Mark-it has already gained the backing of 11 major banks – all of which have options to purchase just over 6% of the company by the end of the year, although a price has yet to be agreed. But it has reached a hard-fought agreement for these banks to allow the company to anonymously redistribute their credit book data to third parties on a daily basis. This happens when three or more banks submit data on the same entity and means insurance companies, fund managers and other companies can access cleansed daily credit information for an annual payment ranging from $100,000 to $300,000, depending on the volume of information required.
But Mark-it, which has entered exclusive negotiations with Deutsche Bank, Goldman Sachs and JP Morgan – which is not a Mark-it backer at present, but is expected to enter the fold – about their plans to sell a joint-venture credit derivatives reference entity database, called Project Red, sees the potential of offering pricing transparency for CDOs as another pivotal component of its business strategy.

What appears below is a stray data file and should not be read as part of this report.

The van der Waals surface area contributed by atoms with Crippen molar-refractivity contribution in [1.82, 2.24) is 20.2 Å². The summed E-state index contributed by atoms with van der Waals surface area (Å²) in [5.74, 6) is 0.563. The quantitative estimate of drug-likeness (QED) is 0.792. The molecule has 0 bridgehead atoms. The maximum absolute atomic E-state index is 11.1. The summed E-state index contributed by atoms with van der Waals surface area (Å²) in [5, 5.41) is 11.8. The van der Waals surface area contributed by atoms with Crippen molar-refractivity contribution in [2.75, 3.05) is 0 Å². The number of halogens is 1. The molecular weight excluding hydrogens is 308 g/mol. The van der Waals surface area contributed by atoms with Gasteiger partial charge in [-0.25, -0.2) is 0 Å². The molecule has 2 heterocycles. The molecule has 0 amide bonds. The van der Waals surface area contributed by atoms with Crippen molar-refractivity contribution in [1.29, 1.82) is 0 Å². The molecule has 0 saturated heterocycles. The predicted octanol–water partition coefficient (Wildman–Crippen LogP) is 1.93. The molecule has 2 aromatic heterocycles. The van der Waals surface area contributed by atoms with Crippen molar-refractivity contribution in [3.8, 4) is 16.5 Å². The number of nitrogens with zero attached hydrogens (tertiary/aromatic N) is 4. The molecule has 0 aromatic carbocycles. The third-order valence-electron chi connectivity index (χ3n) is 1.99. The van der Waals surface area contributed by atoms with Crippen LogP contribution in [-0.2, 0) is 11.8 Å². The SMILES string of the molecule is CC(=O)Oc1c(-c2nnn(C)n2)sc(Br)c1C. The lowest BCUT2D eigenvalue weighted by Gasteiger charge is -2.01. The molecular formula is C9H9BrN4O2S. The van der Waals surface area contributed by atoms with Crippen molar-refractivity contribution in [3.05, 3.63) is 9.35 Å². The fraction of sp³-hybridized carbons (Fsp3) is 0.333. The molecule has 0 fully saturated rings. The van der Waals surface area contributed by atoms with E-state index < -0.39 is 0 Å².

“The whole [issue] of pricing the CDO market is very important to us and our partners and we are working with them to develop some pricing in that area,” Mark-it chief executive Lance Uggla told RiskNews.
Developing such a service is far from easy. Although Mark-it has access to clean daily average prices for underlying bonds, about 1,100 credit derivatives curves, and, with Red, a heatmap of correct legal entities, it still needs to work out the correlations across those entities when looking at basket trades. “That is where it gets a lot more complex,” said Uggla.
As a result, Mark-it has teamed up with US analytics company NumeriX to develop suitable cross-asset correlation models. Mark-it is currently back-testing the models to study their performance, before presenting them for review by its partner banks.
The results of its findings should be available within the next few months.